In accordance with a presently preferred embodiment, the conical opening angle of the outer washer body is greater than that of the inner washer body. The effective spring tension can be set by means of the conical opening angle.

The inner washer body can be profiled at the inner peripheral region at the upper side, which is located opposite the supported side, for example, by knurling so that additional security is provided against unscrewing.

BRIEF DESCRIPTION OF THE DRAWING

FIG. 1 is a central sectional view of a spring washer according to the present invention,

FIG. 2 is a plan view of the washer according to FIG. 1,

FIG. 3 is a central sectional view of a second washer,

FIG. 4 is a central sectional view of a third washer,

FIGS. 5 and 6 respectively show a spring washer according to FIGS. 1 and 2 in a partially tightened condition (FIG. 5) and in a completely tightened condition (FIG. 6), and

FIGS. 7a, 7b and 7c show various further designs of a spring washer according to the present invention.

DESCRIPTION OF PREFERRED EMBODIMENTS

FIG. 1 is a central sectional view of a spring washer which has an outer washer body 1, an inner washer body 2 and a transitional region or intermediate section 3 provided between these. Both washer bodies 1, 2 are a conical and they have conical surfaces at the supported or first side of the washer. The transitional region 3 is smaller in cross section than the respective adjoining parts of the outer 1 and inner washer bodies. Due to such design according to the invention one achieves that the transitional region 3 forms a groove 4 between the adjoining parts of the outer and inner washer bodies. The opening angle of the conical surface of the outer washer body 1 at the supported side is larger than that of the inner washer body 2, i.e. the angle of incidence of the outer washer body 1 to the support is smaller than that of the inner washer body 2. The inner washer body 2 surrounds a central opening 5 through which a screw, a bolt or the like can be inserted.

FIG. 2 is a plan view of the spring washer according to FIG. 1. The inner washer body 2, the groove 4 and the outer washer body 1 are concentrically arranged about the central opening 5.

FIG. 3 shows a further embodiment of the present invention in which the outer peripheral region 7 of the outer washer body 1 is rounded off at the supported side 6. At the initial stage of tightening the screw which is introduced through the opening 5, the outer washer body 1 can therefore so-to-speak roll along the support so that damage is substantially prevented in this region.

A third embodiment of the novel washer is depicted in FIG. 4 and corresponds essentially to the embodiment according to FIGS. 1 and 2. However, in order to apply the washer as a so-called combination-part, the central opening 5 is surrounded by a bevel 9 at the side facing the support.

FIGS. 5 and 6 show a spring washer according to the invention in two phases during tightening by means of a screw 8. In the first phase of tightening, the outer washer body 1 is initially pressed from the outer side more and more towards the support until the position shown in FIG. 5 is reached in which the outer washer body 1 lies flush against the conical, while the support surface 6 of the inner washer body 2 is still at an angle to the support.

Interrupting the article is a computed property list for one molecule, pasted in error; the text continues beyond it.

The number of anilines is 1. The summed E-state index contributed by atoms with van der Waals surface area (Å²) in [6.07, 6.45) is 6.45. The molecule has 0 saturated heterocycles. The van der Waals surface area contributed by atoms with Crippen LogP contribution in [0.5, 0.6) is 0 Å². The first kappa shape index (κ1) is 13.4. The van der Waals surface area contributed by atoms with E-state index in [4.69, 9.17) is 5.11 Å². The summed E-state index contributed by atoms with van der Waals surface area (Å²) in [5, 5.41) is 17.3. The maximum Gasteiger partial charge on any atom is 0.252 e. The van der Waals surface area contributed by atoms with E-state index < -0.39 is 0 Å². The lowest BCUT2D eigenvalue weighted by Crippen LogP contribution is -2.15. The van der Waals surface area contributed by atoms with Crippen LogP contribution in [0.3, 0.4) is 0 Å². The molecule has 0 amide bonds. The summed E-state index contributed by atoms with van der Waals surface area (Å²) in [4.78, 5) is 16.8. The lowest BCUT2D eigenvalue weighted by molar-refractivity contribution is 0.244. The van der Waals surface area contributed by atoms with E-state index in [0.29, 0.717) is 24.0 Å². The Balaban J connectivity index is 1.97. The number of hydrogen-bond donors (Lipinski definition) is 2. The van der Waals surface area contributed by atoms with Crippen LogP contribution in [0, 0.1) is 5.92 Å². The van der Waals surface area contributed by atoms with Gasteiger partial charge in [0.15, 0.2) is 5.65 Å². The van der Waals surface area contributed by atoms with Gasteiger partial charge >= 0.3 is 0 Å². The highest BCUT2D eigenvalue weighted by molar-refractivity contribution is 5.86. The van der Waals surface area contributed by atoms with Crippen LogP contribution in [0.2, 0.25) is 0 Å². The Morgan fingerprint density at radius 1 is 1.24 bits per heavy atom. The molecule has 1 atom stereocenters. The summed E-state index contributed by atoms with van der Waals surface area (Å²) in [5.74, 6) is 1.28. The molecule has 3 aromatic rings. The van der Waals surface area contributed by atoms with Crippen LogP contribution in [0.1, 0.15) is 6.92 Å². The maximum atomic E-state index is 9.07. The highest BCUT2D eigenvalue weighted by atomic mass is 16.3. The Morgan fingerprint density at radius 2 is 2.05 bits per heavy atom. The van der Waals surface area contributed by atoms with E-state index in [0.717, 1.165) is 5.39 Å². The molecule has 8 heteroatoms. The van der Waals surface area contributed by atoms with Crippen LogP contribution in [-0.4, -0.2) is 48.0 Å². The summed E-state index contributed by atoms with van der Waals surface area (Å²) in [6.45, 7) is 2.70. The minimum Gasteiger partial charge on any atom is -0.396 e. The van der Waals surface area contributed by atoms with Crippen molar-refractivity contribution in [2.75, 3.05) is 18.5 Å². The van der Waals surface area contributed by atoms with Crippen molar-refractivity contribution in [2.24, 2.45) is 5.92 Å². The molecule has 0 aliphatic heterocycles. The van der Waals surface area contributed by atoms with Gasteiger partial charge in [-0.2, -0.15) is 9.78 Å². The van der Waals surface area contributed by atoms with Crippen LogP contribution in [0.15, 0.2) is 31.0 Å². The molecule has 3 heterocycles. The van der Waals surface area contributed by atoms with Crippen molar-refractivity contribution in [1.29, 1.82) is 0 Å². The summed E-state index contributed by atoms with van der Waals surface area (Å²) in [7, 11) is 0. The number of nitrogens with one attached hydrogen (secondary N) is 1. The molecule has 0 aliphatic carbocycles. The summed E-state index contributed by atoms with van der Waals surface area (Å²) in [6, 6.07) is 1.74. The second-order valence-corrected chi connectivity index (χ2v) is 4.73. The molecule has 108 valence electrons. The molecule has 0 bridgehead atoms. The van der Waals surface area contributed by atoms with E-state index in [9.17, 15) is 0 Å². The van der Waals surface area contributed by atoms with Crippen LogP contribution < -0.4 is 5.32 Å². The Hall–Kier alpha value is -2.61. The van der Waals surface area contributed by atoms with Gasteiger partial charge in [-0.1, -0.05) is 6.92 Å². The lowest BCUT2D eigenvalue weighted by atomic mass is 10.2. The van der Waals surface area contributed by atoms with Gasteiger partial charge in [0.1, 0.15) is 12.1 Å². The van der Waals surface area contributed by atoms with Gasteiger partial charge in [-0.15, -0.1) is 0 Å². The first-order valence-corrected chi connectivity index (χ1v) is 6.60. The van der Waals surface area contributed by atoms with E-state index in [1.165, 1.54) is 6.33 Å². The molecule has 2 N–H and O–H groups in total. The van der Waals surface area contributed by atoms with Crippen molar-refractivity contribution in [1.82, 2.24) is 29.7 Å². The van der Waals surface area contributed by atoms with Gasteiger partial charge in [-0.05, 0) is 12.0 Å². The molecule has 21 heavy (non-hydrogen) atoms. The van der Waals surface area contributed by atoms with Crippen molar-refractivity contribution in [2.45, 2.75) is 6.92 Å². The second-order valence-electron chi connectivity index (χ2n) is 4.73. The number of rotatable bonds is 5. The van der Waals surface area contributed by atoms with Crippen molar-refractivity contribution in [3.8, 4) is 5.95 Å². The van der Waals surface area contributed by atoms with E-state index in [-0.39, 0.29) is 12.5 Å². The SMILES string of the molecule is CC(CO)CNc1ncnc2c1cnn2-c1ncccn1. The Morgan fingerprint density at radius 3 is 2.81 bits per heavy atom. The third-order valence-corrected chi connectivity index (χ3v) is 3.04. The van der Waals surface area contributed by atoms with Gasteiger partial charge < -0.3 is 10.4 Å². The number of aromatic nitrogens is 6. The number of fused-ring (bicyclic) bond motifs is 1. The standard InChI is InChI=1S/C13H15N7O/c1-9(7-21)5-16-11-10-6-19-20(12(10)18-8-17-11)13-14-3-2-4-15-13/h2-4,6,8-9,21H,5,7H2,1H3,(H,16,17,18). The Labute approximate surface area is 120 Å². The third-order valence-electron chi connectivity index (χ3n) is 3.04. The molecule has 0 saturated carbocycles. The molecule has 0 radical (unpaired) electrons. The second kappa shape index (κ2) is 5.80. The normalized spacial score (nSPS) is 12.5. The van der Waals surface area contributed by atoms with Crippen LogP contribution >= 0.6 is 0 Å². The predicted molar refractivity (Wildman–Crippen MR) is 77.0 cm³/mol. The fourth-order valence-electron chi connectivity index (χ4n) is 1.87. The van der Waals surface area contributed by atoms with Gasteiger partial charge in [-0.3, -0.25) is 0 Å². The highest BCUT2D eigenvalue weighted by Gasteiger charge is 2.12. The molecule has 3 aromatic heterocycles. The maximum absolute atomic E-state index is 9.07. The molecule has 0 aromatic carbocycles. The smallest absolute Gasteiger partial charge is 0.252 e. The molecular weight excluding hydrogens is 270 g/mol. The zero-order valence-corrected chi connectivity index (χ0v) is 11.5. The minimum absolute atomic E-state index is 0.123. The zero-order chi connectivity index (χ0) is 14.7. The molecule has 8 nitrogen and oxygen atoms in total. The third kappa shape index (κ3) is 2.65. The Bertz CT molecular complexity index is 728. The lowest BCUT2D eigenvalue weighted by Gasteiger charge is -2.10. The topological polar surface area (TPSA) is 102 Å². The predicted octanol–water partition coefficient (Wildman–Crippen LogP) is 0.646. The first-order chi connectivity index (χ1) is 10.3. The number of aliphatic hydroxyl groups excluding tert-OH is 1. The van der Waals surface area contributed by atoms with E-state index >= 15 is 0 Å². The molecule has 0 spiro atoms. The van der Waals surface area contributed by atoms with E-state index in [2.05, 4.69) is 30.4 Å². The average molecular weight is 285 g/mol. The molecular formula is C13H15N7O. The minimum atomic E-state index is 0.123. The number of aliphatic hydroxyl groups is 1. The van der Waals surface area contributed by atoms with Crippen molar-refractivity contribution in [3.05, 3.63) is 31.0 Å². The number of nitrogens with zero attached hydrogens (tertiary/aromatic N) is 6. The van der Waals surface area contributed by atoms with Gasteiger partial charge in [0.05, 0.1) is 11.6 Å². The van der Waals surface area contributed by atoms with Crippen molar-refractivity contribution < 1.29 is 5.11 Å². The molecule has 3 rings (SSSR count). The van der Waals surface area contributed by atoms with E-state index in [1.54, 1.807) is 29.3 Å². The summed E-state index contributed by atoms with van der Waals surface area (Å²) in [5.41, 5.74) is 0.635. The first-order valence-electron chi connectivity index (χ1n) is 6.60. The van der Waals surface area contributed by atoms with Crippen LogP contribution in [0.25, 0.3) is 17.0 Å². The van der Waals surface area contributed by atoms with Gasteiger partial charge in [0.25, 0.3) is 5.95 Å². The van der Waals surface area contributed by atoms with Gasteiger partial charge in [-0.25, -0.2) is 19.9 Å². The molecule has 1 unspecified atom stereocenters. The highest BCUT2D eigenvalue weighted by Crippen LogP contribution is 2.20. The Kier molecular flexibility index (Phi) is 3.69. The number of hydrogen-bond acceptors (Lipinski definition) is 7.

If the screw 8 is then tightened further, the transitional body 3 is compressed and the inner washer region 2 is increasingly pressed against the support until the phase shown in FIG. 6 is reached. In this phase, the outer washer body 1 as well as the inner washer body 2 lie flush against the support.

FIGS. 7a, 7b and 7c show various further embodiments of the spring washer according to the present invention. In FIG. 7a the groove 4 is rosette-shaped, the rosette having four leaves which are symmetrically arranged about the central opening 5. The outer periphery of the outer washer body 1 is circular, and the dimensions and the shape of the inner washer body 2 are determined by the shape of the groove 4 or of the central opening 5. The same applies for the embodiment according to FIG. 7b in which the groove 4 is formed as a rosette with eight leaves. FIG. 7c shows an embodiment in which the outer washer body 1 is oval. The groove 4 is concentric with the central opening 5.

Further designs of the transitional region are possible, or in connection with this, of the inner and outer washer bodies, which are designed and formed in accordance with the respective purposes of application or the respective conditions.

Patent Citations
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Referenced by
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US5282710 *Aug 13, 1992Feb 1, 1994Firma Carl FreudenbergCovering device allowing simplified fastening
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Classifications
U.S. Classification411/544, 411/916, 411/156, 267/161
International ClassificationF16B39/24, F16B43/00
Cooperative ClassificationY10S411/916, F16B39/24
European ClassificationF16B39/24
Legal Events
DateCodeEventDescription
Jul 25, 2000FPExpired due to failure to pay maintenance fee
Effective date: 20000512
May 14, 2000LAPSLapse for failure to pay maintenance fees
Dec 7, 1999REMIMaintenance fee reminder mailed
Mar 18, 1996SULPSurcharge for late payment
Mar 18, 1996FPAYFee payment
Year of fee payment: 4
Dec 19, 1995REMIMaintenance fee reminder mailed
Jul 31, 1991ASAssignment
Owner name: TECKENTRUP GMBH & CO. KG
Free format text: ASSIGNMENT OF ASSIGNORS INTEREST.;ASSIGNORS:OVERHUES, EGON;KROLOW, REINER;REEL/FRAME:005801/0095
Effective date: 19910617